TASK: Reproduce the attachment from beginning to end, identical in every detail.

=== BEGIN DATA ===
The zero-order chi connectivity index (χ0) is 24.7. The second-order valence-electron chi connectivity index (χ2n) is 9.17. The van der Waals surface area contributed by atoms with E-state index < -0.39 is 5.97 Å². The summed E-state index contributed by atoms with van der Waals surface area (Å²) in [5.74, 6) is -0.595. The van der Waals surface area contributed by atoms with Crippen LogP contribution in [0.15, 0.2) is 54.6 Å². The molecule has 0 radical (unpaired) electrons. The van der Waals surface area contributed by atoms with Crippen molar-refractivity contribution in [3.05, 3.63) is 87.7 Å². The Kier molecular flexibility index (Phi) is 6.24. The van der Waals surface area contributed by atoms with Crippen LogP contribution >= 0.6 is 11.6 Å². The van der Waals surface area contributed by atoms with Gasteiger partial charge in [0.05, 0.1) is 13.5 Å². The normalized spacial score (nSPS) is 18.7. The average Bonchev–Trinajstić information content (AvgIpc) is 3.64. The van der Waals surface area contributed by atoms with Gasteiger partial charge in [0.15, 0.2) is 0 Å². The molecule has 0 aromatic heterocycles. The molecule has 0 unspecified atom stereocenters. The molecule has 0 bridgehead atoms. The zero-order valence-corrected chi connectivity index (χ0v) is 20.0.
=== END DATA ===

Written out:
The zero-order chi connectivity index (χ0) is 24.7. The second-order valence-electron chi connectivity index (χ2n) is 9.17. The van der Waals surface area contributed by atoms with E-state index < -0.39 is 5.97 Å². The summed E-state index contributed by atoms with van der Waals surface area (Å²) in [5.74, 6) is -0.595. The van der Waals surface area contributed by atoms with Crippen LogP contribution in [0.15, 0.2) is 54.6 Å². The molecule has 0 radical (unpaired) electrons. The van der Waals surface area contributed by atoms with Crippen molar-refractivity contribution in [3.05, 3.63) is 87.7 Å². The Kier molecular flexibility index (Phi) is 6.24. The van der Waals surface area contributed by atoms with Crippen LogP contribution >= 0.6 is 11.6 Å². The van der Waals surface area contributed by atoms with Gasteiger partial charge in [0.05, 0.1) is 13.5 Å². The normalized spacial score (nSPS) is 18.7. The average Bonchev–Trinajstić information content (AvgIpc) is 3.64. The van der Waals surface area contributed by atoms with Gasteiger partial charge in [0.15, 0.2) is 0 Å². The molecule has 0 aromatic heterocycles. The molecule has 0 unspecified atom stereocenters. The molecule has 0 bridgehead atoms. The zero-order valence-corrected chi connectivity index (χ0v) is 20.0.